April 8 marked the one-year anniversary of the double mastectomy that erased cancer from my body.
I am having a difficult time wrapping my mind around it being a whole year. Because I’m busy, I didn’t do anything spectacular on this anniversary, but it sure made me reflect.
I have cerebral palsy, arthritis, and hiatal hernia, have had two C-sections and survived an abusive marriage. But nothing was more terrifying than dealing with breast cancer.
A few months before my diagnosis, my husband and I were watching a television series “Chasing Life,” about a young woman diagnosed with cancer. We watched it religiously and often discussed our reactions to the disease. Nothing prepares you for a cancer diagnosis, but the show helped keep me from feeling so alone or scared. Unfortunately, it was cancelled after two seasons.
Putting my feelings into words for a double-mastectomy anniversary isn’t easy. I have a mixture of emotions. I’m truly happy I’m alive. Unfortunately, too many women and men fail to survive breast cancer. To know I’m still breathing, can see a sunrise and sunset, hold my husband’s hand ,and see my children grow feels absolutely amazing. I don’t want to waste time, because I know how quickly it runs out.
My life has changed since the double mastectomy. My chest will never feel the same. Sometimes it’s uncomfortable, and I don’t want to lie on my stomach because I know what I’m lying on. I am less tolerant of drama and procrastination. Drama, gossip, and all-round nonsense are time wasters.
I have become more of a workaholic. It’s not that new for me, but it’s more intense. From the time I wake up until I lie down at night, I’m usually working on something. Unless of course, I’m busy being with my family.
I want to make a mark on the world, for the better. My husband has to sit me down in my recliner and have me watch television with him to relax, or take me on a date. My mind is always thinking, planning, wanting to help, to do more.
Being with my children has a brand-new perspective. It tears me up knowing how different their year would have been if I hadn’t survived. I know they would have become strong, smart, caring and kind adults. But losing a mother at any age is hard — especially at a young age. I play with them as much as possible, memorize their voices, capture the moments, and teach them as much as I can to try to help them through life. I tell them I love them a million times a day.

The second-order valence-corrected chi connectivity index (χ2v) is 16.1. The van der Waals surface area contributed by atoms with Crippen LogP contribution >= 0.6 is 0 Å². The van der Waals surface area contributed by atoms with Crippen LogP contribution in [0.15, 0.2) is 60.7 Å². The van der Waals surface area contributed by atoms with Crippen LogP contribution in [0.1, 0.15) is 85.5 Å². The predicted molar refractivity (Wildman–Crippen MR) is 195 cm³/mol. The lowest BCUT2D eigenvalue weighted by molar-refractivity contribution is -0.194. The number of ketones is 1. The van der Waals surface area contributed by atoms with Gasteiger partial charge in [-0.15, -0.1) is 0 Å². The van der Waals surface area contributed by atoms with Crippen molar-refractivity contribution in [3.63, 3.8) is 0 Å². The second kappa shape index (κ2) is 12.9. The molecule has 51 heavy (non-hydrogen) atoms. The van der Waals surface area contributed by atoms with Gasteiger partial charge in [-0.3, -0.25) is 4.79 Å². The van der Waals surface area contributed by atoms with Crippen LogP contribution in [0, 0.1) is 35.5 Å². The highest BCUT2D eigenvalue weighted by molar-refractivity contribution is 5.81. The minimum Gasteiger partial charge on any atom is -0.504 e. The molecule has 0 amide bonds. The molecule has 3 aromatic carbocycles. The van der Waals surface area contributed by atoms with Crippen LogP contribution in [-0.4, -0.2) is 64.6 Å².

I’m a different wife than last year. Being a survivor of an abusive marriage makes you question how someone can truly love you, and be committed to you for always and ever. But my fears began easing when I thought of my husband’s love and support.
He slept in a hospital chair for three days, leaving my side only 20 minutes the entire time. He let me talk, cry, change and adapt. He tells me I’m beautiful, especially when I look sad. Knowing he survived breast cancer with me tells me we can handle anything. I can return my love easily because I know it’s appreciated.
As I enter my second year as a breast cancer survivor, I pray that I keep appreciating the little things and stay busy. We have limited time on Earth, and it shouldn’t be wasted. I want to accomplish, learn and embrace anything and everything I can, while I can.
Whether you’re approaching an anniversary or beginning a journey, remember to live life to the fullest.
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